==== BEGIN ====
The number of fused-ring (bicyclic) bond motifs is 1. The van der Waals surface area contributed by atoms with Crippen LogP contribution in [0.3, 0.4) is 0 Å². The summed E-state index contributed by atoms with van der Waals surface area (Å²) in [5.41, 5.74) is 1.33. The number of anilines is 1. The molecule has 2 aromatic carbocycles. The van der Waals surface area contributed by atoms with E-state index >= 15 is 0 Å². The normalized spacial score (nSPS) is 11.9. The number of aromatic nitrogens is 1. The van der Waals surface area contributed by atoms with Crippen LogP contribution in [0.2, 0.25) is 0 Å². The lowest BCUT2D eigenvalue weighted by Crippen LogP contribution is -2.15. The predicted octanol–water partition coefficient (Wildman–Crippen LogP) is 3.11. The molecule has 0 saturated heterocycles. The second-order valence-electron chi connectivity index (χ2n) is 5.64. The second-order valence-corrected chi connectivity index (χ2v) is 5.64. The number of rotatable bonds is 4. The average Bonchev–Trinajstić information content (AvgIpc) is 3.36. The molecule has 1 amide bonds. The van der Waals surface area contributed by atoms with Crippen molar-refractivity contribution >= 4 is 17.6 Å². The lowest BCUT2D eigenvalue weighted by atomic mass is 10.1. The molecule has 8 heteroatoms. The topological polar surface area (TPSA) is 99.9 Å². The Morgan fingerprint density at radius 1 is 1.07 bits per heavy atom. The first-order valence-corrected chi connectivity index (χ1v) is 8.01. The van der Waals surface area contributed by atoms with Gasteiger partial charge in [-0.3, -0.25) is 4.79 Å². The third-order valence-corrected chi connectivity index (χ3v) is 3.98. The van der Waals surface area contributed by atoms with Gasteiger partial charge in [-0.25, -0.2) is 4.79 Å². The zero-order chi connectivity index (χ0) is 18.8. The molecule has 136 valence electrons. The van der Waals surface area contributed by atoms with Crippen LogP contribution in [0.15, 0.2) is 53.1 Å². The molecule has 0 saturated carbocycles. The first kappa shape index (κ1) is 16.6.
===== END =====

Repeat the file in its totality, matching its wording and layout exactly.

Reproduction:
The number of fused-ring (bicyclic) bond motifs is 1. The van der Waals surface area contributed by atoms with Crippen LogP contribution in [0.3, 0.4) is 0 Å². The summed E-state index contributed by atoms with van der Waals surface area (Å²) in [5.41, 5.74) is 1.33. The number of anilines is 1. The molecule has 2 aromatic carbocycles. The van der Waals surface area contributed by atoms with E-state index >= 15 is 0 Å². The normalized spacial score (nSPS) is 11.9. The number of aromatic nitrogens is 1. The van der Waals surface area contributed by atoms with Crippen LogP contribution in [0.2, 0.25) is 0 Å². The lowest BCUT2D eigenvalue weighted by Crippen LogP contribution is -2.15. The predicted octanol–water partition coefficient (Wildman–Crippen LogP) is 3.11. The molecule has 0 saturated heterocycles. The second-order valence-electron chi connectivity index (χ2n) is 5.64. The second-order valence-corrected chi connectivity index (χ2v) is 5.64. The number of rotatable bonds is 4. The average Bonchev–Trinajstić information content (AvgIpc) is 3.36. The molecule has 1 amide bonds. The van der Waals surface area contributed by atoms with Crippen molar-refractivity contribution >= 4 is 17.6 Å². The lowest BCUT2D eigenvalue weighted by atomic mass is 10.1. The molecule has 8 heteroatoms. The topological polar surface area (TPSA) is 99.9 Å². The Morgan fingerprint density at radius 1 is 1.07 bits per heavy atom. The first-order valence-corrected chi connectivity index (χ1v) is 8.01. The van der Waals surface area contributed by atoms with Gasteiger partial charge in [-0.3, -0.25) is 4.79 Å². The third-order valence-corrected chi connectivity index (χ3v) is 3.98. The van der Waals surface area contributed by atoms with Gasteiger partial charge in [-0.25, -0.2) is 4.79 Å². The zero-order chi connectivity index (χ0) is 18.8. The molecule has 136 valence electrons. The van der Waals surface area contributed by atoms with Crippen LogP contribution in [0.15, 0.2) is 53.1 Å². The molecule has 0 saturated carbocycles. The first kappa shape index (κ1) is 16.6.